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Christmas On The Farm

Dec 16, 2015

Well, it’s that time of year…

The debate of when Black Friday shopping should begin has finally settled down until next year. Christmas carols are being played in nearly every store and Christmas tree pictures are consuming Facebook.

Christmas isn’t any different in our house than yours. My Christmas trees are all set up and my farmer spent a Sunday afternoon after chores hanging our Christmas lights. And I have nearly all my presents wrapped and under the tree, or locked in the storage room.

We have debated the “best” way to do Christmas morning, and the discussion usually turns to whether or not it will blizzard on Christmas Day. My first year as a new wife I spent sitting in a pickup watching gates while the guys moved piles and piles of snow from our feed yards. That night we cuddled on the couch with frozen pizza — definitely not the way I grew up! I can think of only one time I missed a holiday celebration in my family, so working all day on Christmas was a new thing for me. But when it comes to snow, it’s best to stay on top of it. In South Dakota we can get enough snow to completely cover an entire fence, which means cattle can simply walk away. And sometimes we have to get snow out of the feed bunks before we can even feed cattle for the day. Moving snow takes time — lots and lots of time.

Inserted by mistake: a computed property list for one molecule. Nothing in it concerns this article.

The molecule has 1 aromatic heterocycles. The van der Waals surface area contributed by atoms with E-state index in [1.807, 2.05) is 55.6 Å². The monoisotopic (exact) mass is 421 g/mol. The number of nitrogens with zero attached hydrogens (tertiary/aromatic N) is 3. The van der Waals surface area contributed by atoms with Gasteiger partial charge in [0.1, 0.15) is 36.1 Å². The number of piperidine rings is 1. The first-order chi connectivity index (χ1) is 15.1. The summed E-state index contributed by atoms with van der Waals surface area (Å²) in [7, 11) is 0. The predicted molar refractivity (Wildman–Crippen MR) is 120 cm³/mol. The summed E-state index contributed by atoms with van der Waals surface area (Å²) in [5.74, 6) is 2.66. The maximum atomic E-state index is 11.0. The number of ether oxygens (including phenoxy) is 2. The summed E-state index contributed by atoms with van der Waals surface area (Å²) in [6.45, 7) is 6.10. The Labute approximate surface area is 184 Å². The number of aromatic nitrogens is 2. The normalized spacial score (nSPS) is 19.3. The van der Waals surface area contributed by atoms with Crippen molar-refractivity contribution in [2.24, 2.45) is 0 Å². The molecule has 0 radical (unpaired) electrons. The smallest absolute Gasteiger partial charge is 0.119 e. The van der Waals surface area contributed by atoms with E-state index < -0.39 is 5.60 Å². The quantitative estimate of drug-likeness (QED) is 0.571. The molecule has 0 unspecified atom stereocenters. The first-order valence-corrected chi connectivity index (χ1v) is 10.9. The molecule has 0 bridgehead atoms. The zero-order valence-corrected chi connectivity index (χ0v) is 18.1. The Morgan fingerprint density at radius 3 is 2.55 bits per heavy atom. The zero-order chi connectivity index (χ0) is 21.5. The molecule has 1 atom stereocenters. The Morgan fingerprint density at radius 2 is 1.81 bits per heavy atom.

On holidays on our farm, we try to rotate holiday chores so not all the guys are working on every single holiday. This year it’s our year for Christmas chores, but if it snows a lot it will become an “all hands on deck” approach.

Because it’s our holiday for chores we are still talking about the best way to do Santa, especially since our 3-year-old knows all about Santa and presents. But I can promise you that Santa will come to our house. And I am going to do my best to keep a very excited 3-year-old away from presents until Daddy finally gets home.

On Christmas I pray for mild weather — a perfect dusting of snow to give us a white Christmas. Because no matter what the day looks like, family doesn’t come first — cattle come first. They eat before we do, which means the excitement of Christmas morning sometimes comes in early afternoon or evening. We plan a delicious meal that we may or may not get to cook. Sometimes we just push it off for another day, and instead pop some frozen pizza in the oven.

What matters most is getting together as a family and attending church. And I think we will really enjoy seeing the sparkle of the day itself in our little girl’s eye.

Happy Holidays, from our family to yours!

Morgan Kontz lives on a farm near Colman with her husband, Jason, and two children. She blogs about her experiences as a first generation South Dakota farm wife and writes a monthly agriculture column for the South Dakota Magazine website.


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